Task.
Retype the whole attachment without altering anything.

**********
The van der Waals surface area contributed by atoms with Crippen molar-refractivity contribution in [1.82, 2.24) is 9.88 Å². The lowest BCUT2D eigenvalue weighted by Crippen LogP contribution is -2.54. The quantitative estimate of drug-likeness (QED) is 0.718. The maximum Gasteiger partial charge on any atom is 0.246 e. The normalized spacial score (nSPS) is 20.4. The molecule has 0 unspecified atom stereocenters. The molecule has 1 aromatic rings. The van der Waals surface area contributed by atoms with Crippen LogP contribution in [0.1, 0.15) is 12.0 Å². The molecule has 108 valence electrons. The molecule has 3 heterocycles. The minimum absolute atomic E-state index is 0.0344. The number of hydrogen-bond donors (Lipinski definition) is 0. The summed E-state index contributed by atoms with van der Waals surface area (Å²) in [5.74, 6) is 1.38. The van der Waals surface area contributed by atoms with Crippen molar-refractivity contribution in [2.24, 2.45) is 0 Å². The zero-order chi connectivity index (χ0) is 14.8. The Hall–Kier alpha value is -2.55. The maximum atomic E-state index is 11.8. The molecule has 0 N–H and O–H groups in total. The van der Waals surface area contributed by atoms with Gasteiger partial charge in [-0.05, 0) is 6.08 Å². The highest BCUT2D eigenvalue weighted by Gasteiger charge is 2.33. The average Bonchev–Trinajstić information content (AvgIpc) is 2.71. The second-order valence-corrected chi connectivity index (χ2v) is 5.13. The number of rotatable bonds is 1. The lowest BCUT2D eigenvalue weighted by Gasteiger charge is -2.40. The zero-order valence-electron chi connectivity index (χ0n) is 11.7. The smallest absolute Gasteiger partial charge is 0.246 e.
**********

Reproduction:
The van der Waals surface area contributed by atoms with Crippen molar-refractivity contribution in [1.82, 2.24) is 9.88 Å². The lowest BCUT2D eigenvalue weighted by Crippen LogP contribution is -2.54. The quantitative estimate of drug-likeness (QED) is 0.718. The maximum Gasteiger partial charge on any atom is 0.246 e. The normalized spacial score (nSPS) is 20.4. The molecule has 0 unspecified atom stereocenters. The molecule has 1 aromatic rings. The van der Waals surface area contributed by atoms with Crippen LogP contribution in [0.1, 0.15) is 12.0 Å². The molecule has 108 valence electrons. The molecule has 3 heterocycles. The minimum absolute atomic E-state index is 0.0344. The number of hydrogen-bond donors (Lipinski definition) is 0. The summed E-state index contributed by atoms with van der Waals surface area (Å²) in [5.74, 6) is 1.38. The van der Waals surface area contributed by atoms with Crippen molar-refractivity contribution in [2.24, 2.45) is 0 Å². The zero-order chi connectivity index (χ0) is 14.8. The Hall–Kier alpha value is -2.55. The maximum atomic E-state index is 11.8. The molecule has 0 N–H and O–H groups in total. The van der Waals surface area contributed by atoms with Gasteiger partial charge in [-0.05, 0) is 6.08 Å². The highest BCUT2D eigenvalue weighted by Gasteiger charge is 2.33. The average Bonchev–Trinajstić information content (AvgIpc) is 2.71. The second-order valence-corrected chi connectivity index (χ2v) is 5.13. The number of rotatable bonds is 1. The lowest BCUT2D eigenvalue weighted by Gasteiger charge is -2.40. The zero-order valence-electron chi connectivity index (χ0n) is 11.7. The smallest absolute Gasteiger partial charge is 0.246 e.